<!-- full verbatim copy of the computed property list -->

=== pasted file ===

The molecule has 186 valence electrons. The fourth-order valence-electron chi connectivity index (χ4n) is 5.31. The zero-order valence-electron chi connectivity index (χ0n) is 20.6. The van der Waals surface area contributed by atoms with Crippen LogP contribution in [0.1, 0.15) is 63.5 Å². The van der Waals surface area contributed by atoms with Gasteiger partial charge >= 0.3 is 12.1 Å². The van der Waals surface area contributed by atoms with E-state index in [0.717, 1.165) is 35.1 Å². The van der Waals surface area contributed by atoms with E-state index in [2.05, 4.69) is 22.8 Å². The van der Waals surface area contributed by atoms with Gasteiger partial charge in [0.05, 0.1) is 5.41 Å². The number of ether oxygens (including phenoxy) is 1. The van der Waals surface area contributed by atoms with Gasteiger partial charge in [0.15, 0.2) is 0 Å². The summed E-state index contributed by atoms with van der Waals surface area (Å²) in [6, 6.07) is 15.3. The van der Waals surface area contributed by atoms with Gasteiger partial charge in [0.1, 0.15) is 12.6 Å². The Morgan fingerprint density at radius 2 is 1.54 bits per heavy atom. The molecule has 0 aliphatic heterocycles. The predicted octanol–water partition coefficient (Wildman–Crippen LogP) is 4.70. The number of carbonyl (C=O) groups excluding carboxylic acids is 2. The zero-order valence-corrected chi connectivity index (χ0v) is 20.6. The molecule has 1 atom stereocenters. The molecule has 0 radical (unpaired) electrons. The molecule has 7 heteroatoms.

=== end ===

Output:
The molecule has 186 valence electrons. The fourth-order valence-electron chi connectivity index (χ4n) is 5.31. The zero-order valence-electron chi connectivity index (χ0n) is 20.6. The van der Waals surface area contributed by atoms with Crippen LogP contribution in [0.1, 0.15) is 63.5 Å². The van der Waals surface area contributed by atoms with Gasteiger partial charge >= 0.3 is 12.1 Å². The van der Waals surface area contributed by atoms with E-state index in [0.717, 1.165) is 35.1 Å². The van der Waals surface area contributed by atoms with E-state index in [2.05, 4.69) is 22.8 Å². The van der Waals surface area contributed by atoms with Gasteiger partial charge in [0.05, 0.1) is 5.41 Å². The number of ether oxygens (including phenoxy) is 1. The van der Waals surface area contributed by atoms with Gasteiger partial charge in [0.15, 0.2) is 0 Å². The summed E-state index contributed by atoms with van der Waals surface area (Å²) in [6, 6.07) is 15.3. The van der Waals surface area contributed by atoms with Gasteiger partial charge in [0.1, 0.15) is 12.6 Å². The Morgan fingerprint density at radius 2 is 1.54 bits per heavy atom. The molecule has 0 aliphatic heterocycles. The predicted octanol–water partition coefficient (Wildman–Crippen LogP) is 4.70. The number of carbonyl (C=O) groups excluding carboxylic acids is 2. The zero-order valence-corrected chi connectivity index (χ0v) is 20.6. The molecule has 1 atom stereocenters. The molecule has 0 radical (unpaired) electrons. The molecule has 7 heteroatoms.